Companies & Sectors
Raghav Bahl of CNBC, Sameer Manchanda, Den Networks & others pay up Rs4.93 crore as settlement fee

The cable distributor along with 24 other entities including its CMD Sameer Manchanda and Network18 founder Raghav Bahl paid Rs4.93 crore to SEBI for settling various alleged violations committed by Den Networks during its IPO

 
Den Networks, along with 24 other entities, including its chairman and managing director (CMD), Sameer Manchanda and Raghav Bahl, founder and managing director of Network18, has paid Rs4.93 crore to settle a case of alleged violations with market regulator Securities and Exchange Board of India (SEBI). Thus, it appears that these entities have taken advantage of SEBI’s consent order mechanism by collectively paying a huge fine in order to escape possible punishment, public shame and possible debarment from the securities market.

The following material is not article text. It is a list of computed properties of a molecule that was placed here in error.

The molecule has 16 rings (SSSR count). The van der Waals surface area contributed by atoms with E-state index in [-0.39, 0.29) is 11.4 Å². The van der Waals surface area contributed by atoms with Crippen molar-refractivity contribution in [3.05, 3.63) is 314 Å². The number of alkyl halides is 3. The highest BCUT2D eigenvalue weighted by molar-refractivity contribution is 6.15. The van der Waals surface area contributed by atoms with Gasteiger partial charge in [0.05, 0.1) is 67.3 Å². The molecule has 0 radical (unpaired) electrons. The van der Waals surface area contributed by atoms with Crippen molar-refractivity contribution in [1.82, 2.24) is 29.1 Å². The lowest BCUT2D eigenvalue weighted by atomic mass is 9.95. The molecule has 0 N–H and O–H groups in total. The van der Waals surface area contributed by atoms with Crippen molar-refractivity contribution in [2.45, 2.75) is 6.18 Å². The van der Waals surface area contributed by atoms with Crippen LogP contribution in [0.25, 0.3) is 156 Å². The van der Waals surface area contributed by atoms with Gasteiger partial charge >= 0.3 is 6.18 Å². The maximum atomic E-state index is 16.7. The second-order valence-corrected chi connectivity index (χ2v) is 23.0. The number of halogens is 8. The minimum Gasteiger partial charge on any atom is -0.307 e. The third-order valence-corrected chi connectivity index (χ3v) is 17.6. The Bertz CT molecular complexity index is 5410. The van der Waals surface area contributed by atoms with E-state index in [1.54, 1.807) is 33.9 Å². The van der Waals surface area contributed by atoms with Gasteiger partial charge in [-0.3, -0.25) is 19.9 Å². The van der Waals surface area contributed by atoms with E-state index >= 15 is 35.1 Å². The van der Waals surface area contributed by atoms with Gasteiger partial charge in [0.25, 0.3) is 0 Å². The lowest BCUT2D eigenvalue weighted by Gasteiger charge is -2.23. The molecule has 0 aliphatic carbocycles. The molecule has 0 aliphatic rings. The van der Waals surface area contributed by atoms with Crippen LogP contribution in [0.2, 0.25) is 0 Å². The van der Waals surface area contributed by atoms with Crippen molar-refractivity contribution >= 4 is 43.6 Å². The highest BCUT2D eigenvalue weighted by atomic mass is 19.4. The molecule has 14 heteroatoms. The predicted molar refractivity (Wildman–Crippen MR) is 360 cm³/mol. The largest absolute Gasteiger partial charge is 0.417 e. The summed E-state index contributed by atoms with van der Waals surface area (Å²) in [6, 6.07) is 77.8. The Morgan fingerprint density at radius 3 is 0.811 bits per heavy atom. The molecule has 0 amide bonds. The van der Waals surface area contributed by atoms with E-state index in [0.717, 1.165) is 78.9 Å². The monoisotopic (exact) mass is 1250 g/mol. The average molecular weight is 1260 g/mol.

Typically, SEBI has helped hide the true nature of the offences by these persons and entities by using vague and obfuscatory terms in its consent order. The SEBI consent order hence suggests that the company, its promoters, board of directors and several other entities were charged with violating various regulations, including prohibition of certain dealings in securities, prohibition of manipulative, fraudulent and unfair trade practices. The company is also alleged to have flouted the code of internal procedures and conduct for listed companies and other entities. In fact, the order ought to have explained in detail the specific nature of the charges, even if they entities were allowed to get away without confirming or denying guilt. The massive size of the settlement however indicates that the charges were pretty serious.